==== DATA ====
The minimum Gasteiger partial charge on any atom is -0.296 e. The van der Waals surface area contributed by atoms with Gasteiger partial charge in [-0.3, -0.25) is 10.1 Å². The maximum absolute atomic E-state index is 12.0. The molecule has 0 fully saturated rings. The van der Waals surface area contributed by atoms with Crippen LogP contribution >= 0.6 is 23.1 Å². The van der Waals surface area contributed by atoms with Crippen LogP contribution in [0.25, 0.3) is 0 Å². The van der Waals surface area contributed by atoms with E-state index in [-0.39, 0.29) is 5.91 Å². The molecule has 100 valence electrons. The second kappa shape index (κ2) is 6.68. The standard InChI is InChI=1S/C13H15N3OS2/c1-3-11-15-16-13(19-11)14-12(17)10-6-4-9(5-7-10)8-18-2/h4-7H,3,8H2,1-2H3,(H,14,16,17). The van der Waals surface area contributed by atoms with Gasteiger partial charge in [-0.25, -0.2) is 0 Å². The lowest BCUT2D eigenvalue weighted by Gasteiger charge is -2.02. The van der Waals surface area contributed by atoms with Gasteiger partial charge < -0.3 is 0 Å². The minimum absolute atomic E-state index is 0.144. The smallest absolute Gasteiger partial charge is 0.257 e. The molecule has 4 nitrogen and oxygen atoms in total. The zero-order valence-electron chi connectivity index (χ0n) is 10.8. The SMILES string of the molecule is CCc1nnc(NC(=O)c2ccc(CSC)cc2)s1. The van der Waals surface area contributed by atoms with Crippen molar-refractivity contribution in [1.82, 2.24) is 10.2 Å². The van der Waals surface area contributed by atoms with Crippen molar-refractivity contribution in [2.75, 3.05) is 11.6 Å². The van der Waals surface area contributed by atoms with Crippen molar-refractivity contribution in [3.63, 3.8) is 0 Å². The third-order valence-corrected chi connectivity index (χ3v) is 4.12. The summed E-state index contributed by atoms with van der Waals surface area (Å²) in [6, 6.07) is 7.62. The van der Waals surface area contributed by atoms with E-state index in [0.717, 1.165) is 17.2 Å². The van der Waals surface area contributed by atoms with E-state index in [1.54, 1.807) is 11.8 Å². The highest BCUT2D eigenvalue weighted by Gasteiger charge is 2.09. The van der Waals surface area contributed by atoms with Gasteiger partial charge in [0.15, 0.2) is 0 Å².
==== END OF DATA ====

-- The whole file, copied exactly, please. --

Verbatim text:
The minimum Gasteiger partial charge on any atom is -0.296 e. The van der Waals surface area contributed by atoms with Gasteiger partial charge in [-0.3, -0.25) is 10.1 Å². The maximum absolute atomic E-state index is 12.0. The molecule has 0 fully saturated rings. The van der Waals surface area contributed by atoms with Crippen LogP contribution >= 0.6 is 23.1 Å². The van der Waals surface area contributed by atoms with Crippen LogP contribution in [0.25, 0.3) is 0 Å². The van der Waals surface area contributed by atoms with E-state index in [-0.39, 0.29) is 5.91 Å². The molecule has 100 valence electrons. The second kappa shape index (κ2) is 6.68. The standard InChI is InChI=1S/C13H15N3OS2/c1-3-11-15-16-13(19-11)14-12(17)10-6-4-9(5-7-10)8-18-2/h4-7H,3,8H2,1-2H3,(H,14,16,17). The van der Waals surface area contributed by atoms with Gasteiger partial charge in [-0.25, -0.2) is 0 Å². The lowest BCUT2D eigenvalue weighted by Gasteiger charge is -2.02. The van der Waals surface area contributed by atoms with Gasteiger partial charge < -0.3 is 0 Å². The minimum absolute atomic E-state index is 0.144. The smallest absolute Gasteiger partial charge is 0.257 e. The molecule has 4 nitrogen and oxygen atoms in total. The zero-order valence-electron chi connectivity index (χ0n) is 10.8. The SMILES string of the molecule is CCc1nnc(NC(=O)c2ccc(CSC)cc2)s1. The van der Waals surface area contributed by atoms with Crippen molar-refractivity contribution in [1.82, 2.24) is 10.2 Å². The van der Waals surface area contributed by atoms with Crippen molar-refractivity contribution in [2.75, 3.05) is 11.6 Å². The van der Waals surface area contributed by atoms with Crippen molar-refractivity contribution in [3.63, 3.8) is 0 Å². The third-order valence-corrected chi connectivity index (χ3v) is 4.12. The summed E-state index contributed by atoms with van der Waals surface area (Å²) in [6, 6.07) is 7.62. The van der Waals surface area contributed by atoms with E-state index in [0.717, 1.165) is 17.2 Å². The van der Waals surface area contributed by atoms with E-state index in [1.54, 1.807) is 11.8 Å². The highest BCUT2D eigenvalue weighted by Gasteiger charge is 2.09. The van der Waals surface area contributed by atoms with Gasteiger partial charge in [0.15, 0.2) is 0 Å².